On the second day, I made a big manly meatloaf. I heated up the real mashed potatoes I made a few days before, and warmed a can of peas. I put pants on the baby and went to the bedroom and put on fresh acceptable clothes and makeup.
I picked up scattered toys down the hallway, kitchen and living room. I served up the kids’ plates so they would cool and waited for Danny to get home.
When he walked in, I walked up and gave him a big long hug. The kids of course couldn’t be left out and came running over to join in. It was nice.
He’s always appreciative of a good meal and says it’s good (even when it maybe isn’t) and we all relaxed in the living room after dinner. My feet were killing me. In addition to the meatloaf, I had made a big batch of waffles to freeze, and cleaned and decluttered the kitchen. I laid my head on his shoulder and almost fell asleep, I was so tired.
I wearily asked if I could get him a drink or take off his shoes and he laughed and declined. I think he knew something was up but he was curious and went with it.
I couldn’t hang much longer and I went to bed pretty much right after the kids did.
On the third day, I felt the need to give more hugs before he left for work. I was starting to feel a little more pride in our house, so I dusted the living room (a rare event) and cleaned out the bookshelf and updated and hung more living room pictures.
I made homemade pizza pockets with the yeast and rolling out the dough and all that jazz. It was time consuming but they turned out pretty well.
I folded and put away about 3 billion loads of laundry. I don’t mind doing laundry, it’s the folding that I put off until I have unsightly stacks to deal with. (I was thinking haven of rest and order.)
My 20-month old was not as helpful as he was in the days prior so I had to stop and keep him from jumping off of a cliff about 8,000 times in the process. He also tugged at my clothes wanting attention.
My lower back was starting to hurt, so I delegated the picking up of the toys to the kids while I put on makeup and changed clothes. I enticed my oldest to clean with more video game time and it was easy as pie. (Yes, a little treasure playing the part.)
I gave Danny a great big hug when he walked in and we all sat down for dinner. Not an elegant dinner, but a homemade one.
I listened more than I talked at the table, and it killed me a little inside. I’m a talker. He said there was a snafu with his vision insurance, so he paid for his eye exam out of the account and I was like what? (But I didn’t complain! He is the master of the house and I have no right to question him)
I asked him about work and how it was. I started to tell him about the things I wanted to get done the next day, but quickly dropped the subject. (His topics of conversation are more important than mine.)
My feet were killing me again and I was tired. By this time it was the end of the week. I usually start out Monday like Mary Poppins, but by Friday I’m more like Cruella Deville.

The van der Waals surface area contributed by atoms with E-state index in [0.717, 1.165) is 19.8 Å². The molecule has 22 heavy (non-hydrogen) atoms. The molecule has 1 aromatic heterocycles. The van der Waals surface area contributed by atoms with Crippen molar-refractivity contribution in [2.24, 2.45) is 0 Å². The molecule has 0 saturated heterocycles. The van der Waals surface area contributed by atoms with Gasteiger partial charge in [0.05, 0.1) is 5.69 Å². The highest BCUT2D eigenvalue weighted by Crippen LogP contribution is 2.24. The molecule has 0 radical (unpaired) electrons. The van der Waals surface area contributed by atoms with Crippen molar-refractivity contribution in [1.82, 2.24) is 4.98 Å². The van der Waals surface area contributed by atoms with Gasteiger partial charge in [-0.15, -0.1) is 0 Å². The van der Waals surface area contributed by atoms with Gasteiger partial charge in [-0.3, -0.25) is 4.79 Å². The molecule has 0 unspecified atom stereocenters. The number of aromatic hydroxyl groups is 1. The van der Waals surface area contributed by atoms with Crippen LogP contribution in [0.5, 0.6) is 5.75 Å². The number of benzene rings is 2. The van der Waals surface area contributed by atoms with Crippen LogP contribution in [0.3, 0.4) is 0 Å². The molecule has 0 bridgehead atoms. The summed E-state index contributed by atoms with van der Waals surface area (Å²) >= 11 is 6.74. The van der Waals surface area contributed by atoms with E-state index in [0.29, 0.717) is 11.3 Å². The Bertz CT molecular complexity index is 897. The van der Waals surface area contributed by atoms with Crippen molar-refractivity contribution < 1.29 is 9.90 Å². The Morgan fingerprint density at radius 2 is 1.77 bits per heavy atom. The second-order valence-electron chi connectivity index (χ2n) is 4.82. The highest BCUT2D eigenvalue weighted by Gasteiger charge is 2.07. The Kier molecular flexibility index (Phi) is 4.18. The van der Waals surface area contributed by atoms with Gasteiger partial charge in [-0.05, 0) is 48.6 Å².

There’s no such thing as TGIF for me, by then I’ve pretty much had my fill of cooking and children. So I was a little grouchy and changed into comfortable shorts and a t-shirt.
I did all of the housework and cooking in comfy clothes and tennis shoes. No way-no how would I be able to tolerate a dress and high heels all day. There’s a reason June Cleaver was a fictional character.
I am so blessed to have a man that really doesn’t care if the house isn’t super-tidy as long as I’m happy (and mentally stable) It wasn’t long ago that we had a newborn and I lost track of time and forgot about dinner and the living room and kitchen and bathroom and all of the bedrooms.
The only thing he really noticed was different was my asking to get him a cold drink and take off his shoes. I have a thing with feet. I don’t mind my kids’ feet or my own feet, but I don’t like other peoples’ feet, especially after wearing socks and shoes at work all day.
Oh, and on the last day, he asked “What are you all gussied up for, did you have lunch with the MILFs today?” The term is meant affectionately and yes, I had. I worked in a little treat for myself because I had earned it!
So in the end, it had a positive effect on us, in terms of my taking more pride in the house and the big family hugs are here to stay. I was also reminded that there is another person to think about and honor, and I could probably stand to remember to let him talk once in a while too.
I think of this experiment as a special treat. There’s no way I’d let them all get used to this standard of living. I wouldn’t do that to my back, my feet, my mental stability, or my sons’ future wives.
It was neat to get a taste of what it was like to be a housewife in 1955, but I can say with 100% certainty that there’s no way those ladies didn’t fall dead asleep on the couch, open-mouthed snoring every night by 8pm. No thanks.
I have a sink full of dirty dishes right now, and I’m proud of it.
The article does hit the nail on the head where it says A good wife knows her place. She most certainly does. In the middle of a great big family bear hug, no matter what’s on the table, or what the house looks like.